Being a recent series, this show was recorded in HD and the 1080i (why not 1080p?) VC-1 encode looks very good but isn't a reference disc. There is a lot of detail in both the foreground and background, and the flesh tones and colors come across well on the screen. The image 'pops' a good deal, especially in the exterior scenes, but there is some loss of detail in low light scenes or areas where black predominates. There image is a bit soft at times, and there was just a tad of digital noise in a few places (the sky, large areas where one bright color is present) but this was very minor. Overall a nice looking show.
 
Audio:
 
Viewers only get a stereo mix, which is fine for this type of show. Though there's three supernatural being as leads, there aren't many action sequences and the lack of a subwoofer channel isn't a big deal at all. The show makes some use of the front soundstage but the dialog is mainly centered on the screen, which is too bad. Aside from that the show sounds about average. There are optional English subtitles.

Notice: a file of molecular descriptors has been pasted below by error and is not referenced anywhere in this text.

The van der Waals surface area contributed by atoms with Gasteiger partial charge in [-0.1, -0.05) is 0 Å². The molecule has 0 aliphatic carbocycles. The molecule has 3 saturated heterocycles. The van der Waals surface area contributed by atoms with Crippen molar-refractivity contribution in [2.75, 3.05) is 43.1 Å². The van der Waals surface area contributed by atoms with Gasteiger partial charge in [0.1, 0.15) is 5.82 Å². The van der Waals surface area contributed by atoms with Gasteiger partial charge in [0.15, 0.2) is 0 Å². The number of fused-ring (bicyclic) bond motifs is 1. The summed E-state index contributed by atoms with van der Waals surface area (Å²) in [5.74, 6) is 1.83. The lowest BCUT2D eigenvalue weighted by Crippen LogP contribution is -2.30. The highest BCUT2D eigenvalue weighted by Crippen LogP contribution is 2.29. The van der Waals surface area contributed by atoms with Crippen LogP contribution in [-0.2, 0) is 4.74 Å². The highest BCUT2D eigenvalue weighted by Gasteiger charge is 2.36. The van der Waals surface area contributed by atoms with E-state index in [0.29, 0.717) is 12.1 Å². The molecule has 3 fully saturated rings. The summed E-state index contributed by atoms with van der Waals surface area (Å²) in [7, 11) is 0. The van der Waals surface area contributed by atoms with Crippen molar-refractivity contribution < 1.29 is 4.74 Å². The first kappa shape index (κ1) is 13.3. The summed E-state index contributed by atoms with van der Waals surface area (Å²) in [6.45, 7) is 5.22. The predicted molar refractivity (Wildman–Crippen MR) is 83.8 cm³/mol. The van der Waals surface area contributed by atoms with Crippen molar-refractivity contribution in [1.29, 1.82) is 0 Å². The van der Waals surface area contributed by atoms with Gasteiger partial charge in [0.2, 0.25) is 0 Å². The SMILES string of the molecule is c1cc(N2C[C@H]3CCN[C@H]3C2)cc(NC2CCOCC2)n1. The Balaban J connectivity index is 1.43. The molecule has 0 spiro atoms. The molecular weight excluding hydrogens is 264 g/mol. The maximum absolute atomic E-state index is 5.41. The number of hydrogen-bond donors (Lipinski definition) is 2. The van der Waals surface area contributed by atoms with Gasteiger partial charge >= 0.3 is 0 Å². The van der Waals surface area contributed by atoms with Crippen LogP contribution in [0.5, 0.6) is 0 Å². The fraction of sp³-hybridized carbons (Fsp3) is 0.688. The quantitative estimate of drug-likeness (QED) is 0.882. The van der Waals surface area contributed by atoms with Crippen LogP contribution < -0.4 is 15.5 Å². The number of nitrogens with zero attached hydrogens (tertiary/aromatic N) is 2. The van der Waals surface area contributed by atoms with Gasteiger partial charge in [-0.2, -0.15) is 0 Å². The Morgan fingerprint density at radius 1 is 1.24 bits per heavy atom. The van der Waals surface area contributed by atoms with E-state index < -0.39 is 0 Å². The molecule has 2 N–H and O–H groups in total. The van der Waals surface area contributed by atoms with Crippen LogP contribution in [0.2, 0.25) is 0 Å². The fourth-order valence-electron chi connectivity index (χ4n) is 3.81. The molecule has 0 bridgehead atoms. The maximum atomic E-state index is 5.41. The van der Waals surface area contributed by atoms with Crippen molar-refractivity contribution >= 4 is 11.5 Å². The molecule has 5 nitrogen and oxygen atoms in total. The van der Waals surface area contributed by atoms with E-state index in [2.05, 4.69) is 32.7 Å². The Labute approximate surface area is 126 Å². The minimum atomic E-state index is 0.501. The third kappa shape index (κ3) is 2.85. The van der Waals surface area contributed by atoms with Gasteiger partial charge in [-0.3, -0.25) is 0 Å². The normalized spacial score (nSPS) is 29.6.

Extras:
 
There are a couple of light-weight extras included in the set, but nothing too interesting.  All of the bonus items are located on disc three.  First off we have 11-minutes worth of deleted scenes.  Most of these are actually just extended scenes and they don't really add much to the plot or story.  I was pretty underwhelmed.  There are also a set of cast interviews that run about 20 minutes.  Again, these didn't add much to my understanding of the show or reveal any interesting behind-the-scenes anecdotes.  The bonus section is wrapped up with a tour of the new house set hosted by Sinead Keenan.  This was cute, if fluff.  It was apparently filmed during the crew's lunch break and it was funny to see so many people sneaking naps in on the beds used in the show.
 
Final Thoughts:
 
After a disappointing second season, it was great to see this show bounce back and tell some meaty, interesting stories once again.  Things change a lot in this set of shows and its set up an interesting situation for what promises to be a very exciting fourth season.  I can't wait.  Highly Recommended.